Encouraged by this first result a SLC image from 4.1.1996 was included in the radar data analysis. After the acquisition of that ERS-1 image, the CR2 position was moved by 2 cm in range direction. Now the objective was the detection of that motion. The corresponding interferogram (4.1./8.2.96, baseline 272 m) was disarranged in most of its parts, the low coherence made it impossible to derive any result for the terrain and also for the CR points. The reason may be found in the different environmental conditions at the two epochs. During the acquisition time on 4.1.1996 (10:00 p.m.) the weather was misty with an overcast sky, 95% relative humidity and -7°C, the earth surface was dry without any snow coverage. On 8.2.1996 (similar at 9.2.1996) the weather was clear with no clouds, 90% rel. humidity and -14°C, the surface was covered by snow (no grass visible). In this special case, the employment of CRs for point motion detection may be restricted due to: 1) perturbations in the radar propagation delay through the troposphere, and/or 2) changing properties of the surrounding terrain surface (radar penetration into the frozen soil and the crusted snow coverage, influence of vegetation).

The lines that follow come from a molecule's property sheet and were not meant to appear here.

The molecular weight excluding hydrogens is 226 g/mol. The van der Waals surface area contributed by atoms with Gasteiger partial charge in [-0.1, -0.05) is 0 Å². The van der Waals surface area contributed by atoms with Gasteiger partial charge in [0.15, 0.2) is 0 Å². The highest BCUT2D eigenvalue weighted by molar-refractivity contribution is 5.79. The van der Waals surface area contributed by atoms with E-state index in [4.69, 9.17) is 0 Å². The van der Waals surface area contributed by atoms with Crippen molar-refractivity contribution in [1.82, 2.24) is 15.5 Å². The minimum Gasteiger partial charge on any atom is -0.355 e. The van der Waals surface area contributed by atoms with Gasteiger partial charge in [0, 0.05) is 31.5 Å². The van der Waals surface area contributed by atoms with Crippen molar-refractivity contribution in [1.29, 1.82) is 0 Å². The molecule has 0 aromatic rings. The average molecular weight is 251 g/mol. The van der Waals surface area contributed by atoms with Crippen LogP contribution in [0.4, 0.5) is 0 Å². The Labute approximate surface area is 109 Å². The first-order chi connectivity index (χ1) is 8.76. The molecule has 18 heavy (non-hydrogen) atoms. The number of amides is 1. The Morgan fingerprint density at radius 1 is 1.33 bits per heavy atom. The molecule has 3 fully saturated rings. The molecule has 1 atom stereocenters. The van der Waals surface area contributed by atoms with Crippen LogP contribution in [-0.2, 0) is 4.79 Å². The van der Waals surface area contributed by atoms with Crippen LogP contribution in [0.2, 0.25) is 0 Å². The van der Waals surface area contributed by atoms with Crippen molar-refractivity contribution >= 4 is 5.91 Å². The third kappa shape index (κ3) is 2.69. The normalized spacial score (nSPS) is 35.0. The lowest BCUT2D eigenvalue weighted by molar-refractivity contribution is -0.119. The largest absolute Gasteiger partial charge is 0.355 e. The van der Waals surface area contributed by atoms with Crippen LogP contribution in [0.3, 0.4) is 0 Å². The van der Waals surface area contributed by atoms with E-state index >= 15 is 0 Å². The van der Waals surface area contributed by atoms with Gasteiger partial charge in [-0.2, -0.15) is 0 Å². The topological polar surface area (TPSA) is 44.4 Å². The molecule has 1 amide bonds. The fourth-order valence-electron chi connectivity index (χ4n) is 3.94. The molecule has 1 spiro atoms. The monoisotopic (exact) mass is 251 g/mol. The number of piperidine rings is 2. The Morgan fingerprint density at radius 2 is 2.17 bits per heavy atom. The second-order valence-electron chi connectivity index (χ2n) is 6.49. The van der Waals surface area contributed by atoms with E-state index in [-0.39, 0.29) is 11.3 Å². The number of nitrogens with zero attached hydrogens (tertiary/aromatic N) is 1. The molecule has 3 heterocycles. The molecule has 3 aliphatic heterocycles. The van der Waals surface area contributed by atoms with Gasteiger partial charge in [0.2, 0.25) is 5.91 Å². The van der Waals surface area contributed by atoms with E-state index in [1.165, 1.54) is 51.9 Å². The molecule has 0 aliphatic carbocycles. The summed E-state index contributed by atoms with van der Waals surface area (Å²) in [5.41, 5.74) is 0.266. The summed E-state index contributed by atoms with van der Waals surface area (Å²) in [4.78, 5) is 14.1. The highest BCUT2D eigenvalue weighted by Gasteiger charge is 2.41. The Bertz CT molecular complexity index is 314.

The first result demonstrates the accuracy potential of D-INSAR technique. A subcentimeter accuracy may be possible. But the described result is obtained under favourable environmental conditions. The evaluation of the SLC image pair, acquired in the ERS-1 35 day repeat cycle, gave no result. This is understandable considering that the radar measurements of the CRs are not independent from the environment. In additional experiments, using images with negligible atmospheric perturbations, it has to be assessed how strong the surrounding terrain with its changing surface conditions may affect the CR observations. The CR reflectivity may not be as dominant as expected, which would require a wider area surrounding the CRs, with a cleared plain surface.
The authors thank the German Space Agency DARA GmbH for sponsoring the project MODIFI through the research grant 50 EE 9429, and ESA for providing the SAR SLC images (project code AO2.D133).
Prati, C., Rocca, F., Monti Guarnieri, A., 1993:
Keywords: ESA European Space Agency - Agence spatiale europeenne, observation de la terre, earth observation, satellite remote sensing, teledetection, geophysique, altimetrie, radar, chimique atmospherique, geophysics, altimetry, radar, atmospheric chemistry